‘Lolita’ children’s beds cause a stir in UK

Woolworths stores in Britain have halted the sale of ”Lolita” beds designed for children, after a parents’ organisation complained the name is synonymous with sexually active preteens.

Woolworths said staff members who administered the retail chain’s website that sold the beds had been unaware of the name’s connection with Vladimir Nabokov’s 1955 novel Lolita and two film adaptations, including a 1997 one starring Jeremy Irons.

The novel — which centres on protagonist Humbert Humbert’s obsession with 12-year-old Dolores Haze — has led to the name ”Lolita” being translated as a sexually active or flirtatious young girl.

Woolworths cancelled its sale of the Lolita Midsleeper Combi bedroom set on Wednesday, the same day the Raisingkids parents’ group had called to complain about the name, Woolworths spokesperson Lisa Lim said by telephone on Sunday. The set, made and delivered by an outside supplier, costs £395.

”There aren’t many people in the company, in the whole world, who know about the Lolita book or films,” Lim said. ”There might be a few people in the country who have a problem with it, but it’s just a name.”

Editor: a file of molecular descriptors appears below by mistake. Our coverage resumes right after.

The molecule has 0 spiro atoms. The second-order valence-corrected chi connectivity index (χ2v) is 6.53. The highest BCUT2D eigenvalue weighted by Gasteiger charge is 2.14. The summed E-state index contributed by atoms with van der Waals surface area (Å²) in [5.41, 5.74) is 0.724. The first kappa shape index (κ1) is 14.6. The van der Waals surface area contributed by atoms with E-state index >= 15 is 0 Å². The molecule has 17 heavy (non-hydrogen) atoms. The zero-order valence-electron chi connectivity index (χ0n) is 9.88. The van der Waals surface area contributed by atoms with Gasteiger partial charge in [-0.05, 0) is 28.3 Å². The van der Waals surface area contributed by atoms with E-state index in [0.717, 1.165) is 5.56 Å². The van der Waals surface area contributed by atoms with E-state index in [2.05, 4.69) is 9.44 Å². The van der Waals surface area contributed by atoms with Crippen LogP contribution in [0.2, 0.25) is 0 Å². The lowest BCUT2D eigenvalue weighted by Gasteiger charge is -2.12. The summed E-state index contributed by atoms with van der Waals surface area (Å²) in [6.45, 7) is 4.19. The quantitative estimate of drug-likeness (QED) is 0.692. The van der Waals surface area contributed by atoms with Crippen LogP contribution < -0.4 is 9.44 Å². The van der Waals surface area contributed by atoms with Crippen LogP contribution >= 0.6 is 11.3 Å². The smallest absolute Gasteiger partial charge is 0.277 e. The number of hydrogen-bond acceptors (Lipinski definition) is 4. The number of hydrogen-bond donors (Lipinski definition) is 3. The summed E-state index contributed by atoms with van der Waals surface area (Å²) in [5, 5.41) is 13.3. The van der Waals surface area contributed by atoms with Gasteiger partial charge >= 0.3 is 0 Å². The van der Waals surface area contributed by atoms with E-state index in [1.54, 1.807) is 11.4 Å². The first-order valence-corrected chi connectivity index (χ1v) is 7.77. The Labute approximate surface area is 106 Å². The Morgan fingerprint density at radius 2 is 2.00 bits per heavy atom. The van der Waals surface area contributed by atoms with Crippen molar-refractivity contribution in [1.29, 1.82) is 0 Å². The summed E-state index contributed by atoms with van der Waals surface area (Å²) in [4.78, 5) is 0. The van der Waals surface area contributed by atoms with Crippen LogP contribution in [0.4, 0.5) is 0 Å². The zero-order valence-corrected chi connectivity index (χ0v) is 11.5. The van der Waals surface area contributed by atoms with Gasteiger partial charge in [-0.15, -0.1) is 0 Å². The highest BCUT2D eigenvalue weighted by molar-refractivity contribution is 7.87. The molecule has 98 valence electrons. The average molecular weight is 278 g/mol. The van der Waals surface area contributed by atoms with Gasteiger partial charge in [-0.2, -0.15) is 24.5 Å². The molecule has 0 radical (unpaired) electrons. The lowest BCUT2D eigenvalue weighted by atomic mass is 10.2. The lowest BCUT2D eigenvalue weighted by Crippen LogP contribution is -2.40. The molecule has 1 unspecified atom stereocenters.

She said Woolworths would speak with supplier, however, about how the branding of the product came about.

Raisingkids said it was pleased Woolworths had halted sale of the product.

”It’s interesting to see how fast a multinational company can move if it’s worried about its public image,” Raisingkids said on its website, calling the product’s use of the Lolita name ”unbelievably bad taste”.

The group’s website also contained comments by some parents. One member using the name TootsieBlue wrote: ”It’s a simple matter that some people know that the name Lolita has a connection with paedophiles and are uncomfortable with a little girl’s bed being called that.” — Sapa-AP

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